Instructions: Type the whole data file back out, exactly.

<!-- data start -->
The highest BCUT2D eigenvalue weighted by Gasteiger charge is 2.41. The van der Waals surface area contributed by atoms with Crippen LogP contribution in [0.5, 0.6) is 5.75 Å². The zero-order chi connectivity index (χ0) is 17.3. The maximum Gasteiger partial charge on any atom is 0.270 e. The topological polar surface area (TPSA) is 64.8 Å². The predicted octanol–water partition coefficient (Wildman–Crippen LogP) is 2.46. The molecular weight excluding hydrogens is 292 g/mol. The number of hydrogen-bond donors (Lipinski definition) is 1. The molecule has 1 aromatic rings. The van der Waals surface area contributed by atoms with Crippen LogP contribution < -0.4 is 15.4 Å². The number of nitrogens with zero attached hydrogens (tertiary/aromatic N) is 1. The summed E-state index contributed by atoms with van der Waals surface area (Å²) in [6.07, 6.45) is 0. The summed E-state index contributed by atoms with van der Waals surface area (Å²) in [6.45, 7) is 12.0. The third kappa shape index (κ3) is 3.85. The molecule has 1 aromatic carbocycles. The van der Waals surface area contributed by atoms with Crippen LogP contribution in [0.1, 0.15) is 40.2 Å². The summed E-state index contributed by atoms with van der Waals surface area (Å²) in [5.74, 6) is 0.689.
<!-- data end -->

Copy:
The highest BCUT2D eigenvalue weighted by Gasteiger charge is 2.41. The van der Waals surface area contributed by atoms with Crippen LogP contribution in [0.5, 0.6) is 5.75 Å². The zero-order chi connectivity index (χ0) is 17.3. The maximum Gasteiger partial charge on any atom is 0.270 e. The topological polar surface area (TPSA) is 64.8 Å². The predicted octanol–water partition coefficient (Wildman–Crippen LogP) is 2.46. The molecular weight excluding hydrogens is 292 g/mol. The number of hydrogen-bond donors (Lipinski definition) is 1. The molecule has 1 aromatic rings. The van der Waals surface area contributed by atoms with Crippen LogP contribution < -0.4 is 15.4 Å². The number of nitrogens with zero attached hydrogens (tertiary/aromatic N) is 1. The summed E-state index contributed by atoms with van der Waals surface area (Å²) in [6.07, 6.45) is 0. The summed E-state index contributed by atoms with van der Waals surface area (Å²) in [6.45, 7) is 12.0. The third kappa shape index (κ3) is 3.85. The molecule has 1 aromatic carbocycles. The van der Waals surface area contributed by atoms with Crippen LogP contribution in [0.1, 0.15) is 40.2 Å². The summed E-state index contributed by atoms with van der Waals surface area (Å²) in [5.74, 6) is 0.689.